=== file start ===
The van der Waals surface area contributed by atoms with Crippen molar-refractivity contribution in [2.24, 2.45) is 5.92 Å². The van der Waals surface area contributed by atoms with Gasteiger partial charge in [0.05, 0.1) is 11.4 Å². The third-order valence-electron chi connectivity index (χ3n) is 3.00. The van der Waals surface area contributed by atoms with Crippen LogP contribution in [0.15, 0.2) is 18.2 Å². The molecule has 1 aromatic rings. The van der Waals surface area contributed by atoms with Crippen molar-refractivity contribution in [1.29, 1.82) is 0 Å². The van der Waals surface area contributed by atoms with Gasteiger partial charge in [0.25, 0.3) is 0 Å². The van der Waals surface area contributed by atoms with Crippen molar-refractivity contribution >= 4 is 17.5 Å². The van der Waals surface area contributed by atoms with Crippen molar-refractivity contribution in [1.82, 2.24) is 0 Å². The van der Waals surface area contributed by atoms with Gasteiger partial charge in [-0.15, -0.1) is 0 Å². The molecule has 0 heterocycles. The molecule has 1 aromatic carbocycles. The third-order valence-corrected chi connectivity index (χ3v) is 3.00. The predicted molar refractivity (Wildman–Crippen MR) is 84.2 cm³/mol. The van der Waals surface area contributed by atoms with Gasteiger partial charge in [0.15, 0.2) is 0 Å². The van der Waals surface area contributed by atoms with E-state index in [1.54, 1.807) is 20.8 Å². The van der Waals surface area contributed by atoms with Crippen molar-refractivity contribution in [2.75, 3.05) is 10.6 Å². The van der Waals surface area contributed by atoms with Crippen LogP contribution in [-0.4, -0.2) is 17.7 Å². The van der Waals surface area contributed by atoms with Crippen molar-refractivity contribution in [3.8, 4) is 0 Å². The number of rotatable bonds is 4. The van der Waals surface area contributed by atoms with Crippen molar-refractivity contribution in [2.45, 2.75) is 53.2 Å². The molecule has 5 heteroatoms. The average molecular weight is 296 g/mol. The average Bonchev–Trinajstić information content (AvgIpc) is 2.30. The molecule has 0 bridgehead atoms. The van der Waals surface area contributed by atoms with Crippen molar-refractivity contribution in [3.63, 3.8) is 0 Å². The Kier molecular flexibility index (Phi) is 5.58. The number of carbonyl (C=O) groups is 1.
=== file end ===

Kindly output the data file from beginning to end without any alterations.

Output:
The van der Waals surface area contributed by atoms with Crippen molar-refractivity contribution in [2.24, 2.45) is 5.92 Å². The van der Waals surface area contributed by atoms with Gasteiger partial charge in [0.05, 0.1) is 11.4 Å². The third-order valence-electron chi connectivity index (χ3n) is 3.00. The van der Waals surface area contributed by atoms with Crippen LogP contribution in [0.15, 0.2) is 18.2 Å². The molecule has 1 aromatic rings. The van der Waals surface area contributed by atoms with Crippen molar-refractivity contribution in [1.29, 1.82) is 0 Å². The van der Waals surface area contributed by atoms with Gasteiger partial charge in [0.25, 0.3) is 0 Å². The van der Waals surface area contributed by atoms with Crippen molar-refractivity contribution >= 4 is 17.5 Å². The van der Waals surface area contributed by atoms with Crippen molar-refractivity contribution in [1.82, 2.24) is 0 Å². The van der Waals surface area contributed by atoms with Gasteiger partial charge in [-0.15, -0.1) is 0 Å². The molecule has 0 heterocycles. The molecule has 1 aromatic carbocycles. The third-order valence-corrected chi connectivity index (χ3v) is 3.00. The predicted molar refractivity (Wildman–Crippen MR) is 84.2 cm³/mol. The van der Waals surface area contributed by atoms with Gasteiger partial charge in [0.15, 0.2) is 0 Å². The van der Waals surface area contributed by atoms with E-state index in [1.54, 1.807) is 20.8 Å². The van der Waals surface area contributed by atoms with Crippen molar-refractivity contribution in [2.75, 3.05) is 10.6 Å². The van der Waals surface area contributed by atoms with Crippen LogP contribution in [-0.4, -0.2) is 17.7 Å². The van der Waals surface area contributed by atoms with Crippen molar-refractivity contribution in [3.8, 4) is 0 Å². The number of rotatable bonds is 4. The van der Waals surface area contributed by atoms with Crippen molar-refractivity contribution in [2.45, 2.75) is 53.2 Å². The molecule has 5 heteroatoms. The average molecular weight is 296 g/mol. The average Bonchev–Trinajstić information content (AvgIpc) is 2.30. The molecule has 0 bridgehead atoms. The van der Waals surface area contributed by atoms with Crippen molar-refractivity contribution in [3.63, 3.8) is 0 Å². The Kier molecular flexibility index (Phi) is 5.58. The number of carbonyl (C=O) groups is 1.